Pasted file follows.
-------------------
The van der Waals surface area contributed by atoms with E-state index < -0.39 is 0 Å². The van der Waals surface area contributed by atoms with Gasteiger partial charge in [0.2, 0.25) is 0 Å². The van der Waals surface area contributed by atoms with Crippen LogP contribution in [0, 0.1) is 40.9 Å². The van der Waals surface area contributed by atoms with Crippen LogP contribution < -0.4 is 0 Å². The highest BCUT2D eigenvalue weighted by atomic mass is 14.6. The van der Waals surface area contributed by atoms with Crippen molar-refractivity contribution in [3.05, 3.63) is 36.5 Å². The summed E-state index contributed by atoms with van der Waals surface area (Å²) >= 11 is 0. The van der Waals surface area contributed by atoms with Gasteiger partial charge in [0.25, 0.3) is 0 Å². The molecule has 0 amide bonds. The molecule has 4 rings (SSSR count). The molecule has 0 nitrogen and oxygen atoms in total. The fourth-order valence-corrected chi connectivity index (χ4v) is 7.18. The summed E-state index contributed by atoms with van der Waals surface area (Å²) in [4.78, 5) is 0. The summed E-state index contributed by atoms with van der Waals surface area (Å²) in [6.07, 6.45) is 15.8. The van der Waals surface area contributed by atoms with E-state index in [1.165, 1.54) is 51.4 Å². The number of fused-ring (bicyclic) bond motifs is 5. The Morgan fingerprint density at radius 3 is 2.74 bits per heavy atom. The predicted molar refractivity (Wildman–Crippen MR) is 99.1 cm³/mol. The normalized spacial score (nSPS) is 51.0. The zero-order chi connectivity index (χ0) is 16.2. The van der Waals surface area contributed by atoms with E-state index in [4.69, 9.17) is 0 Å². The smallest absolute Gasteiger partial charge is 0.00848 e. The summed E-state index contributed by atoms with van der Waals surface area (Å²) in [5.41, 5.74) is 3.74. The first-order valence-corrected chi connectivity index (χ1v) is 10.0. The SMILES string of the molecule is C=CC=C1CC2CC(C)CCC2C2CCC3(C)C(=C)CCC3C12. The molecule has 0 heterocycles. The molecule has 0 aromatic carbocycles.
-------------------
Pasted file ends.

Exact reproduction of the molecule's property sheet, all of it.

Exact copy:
The van der Waals surface area contributed by atoms with E-state index < -0.39 is 0 Å². The van der Waals surface area contributed by atoms with Gasteiger partial charge in [0.2, 0.25) is 0 Å². The van der Waals surface area contributed by atoms with Crippen LogP contribution in [0, 0.1) is 40.9 Å². The van der Waals surface area contributed by atoms with Crippen LogP contribution < -0.4 is 0 Å². The highest BCUT2D eigenvalue weighted by atomic mass is 14.6. The van der Waals surface area contributed by atoms with Crippen molar-refractivity contribution in [3.05, 3.63) is 36.5 Å². The summed E-state index contributed by atoms with van der Waals surface area (Å²) >= 11 is 0. The van der Waals surface area contributed by atoms with Gasteiger partial charge in [0.25, 0.3) is 0 Å². The molecule has 0 amide bonds. The molecule has 4 rings (SSSR count). The molecule has 0 nitrogen and oxygen atoms in total. The fourth-order valence-corrected chi connectivity index (χ4v) is 7.18. The summed E-state index contributed by atoms with van der Waals surface area (Å²) in [4.78, 5) is 0. The summed E-state index contributed by atoms with van der Waals surface area (Å²) in [6.07, 6.45) is 15.8. The van der Waals surface area contributed by atoms with E-state index in [1.165, 1.54) is 51.4 Å². The number of fused-ring (bicyclic) bond motifs is 5. The Morgan fingerprint density at radius 3 is 2.74 bits per heavy atom. The predicted molar refractivity (Wildman–Crippen MR) is 99.1 cm³/mol. The normalized spacial score (nSPS) is 51.0. The zero-order chi connectivity index (χ0) is 16.2. The van der Waals surface area contributed by atoms with E-state index in [4.69, 9.17) is 0 Å². The smallest absolute Gasteiger partial charge is 0.00848 e. The summed E-state index contributed by atoms with van der Waals surface area (Å²) in [5.41, 5.74) is 3.74. The first-order valence-corrected chi connectivity index (χ1v) is 10.0. The SMILES string of the molecule is C=CC=C1CC2CC(C)CCC2C2CCC3(C)C(=C)CCC3C12. The molecule has 0 heterocycles. The molecule has 0 aromatic carbocycles.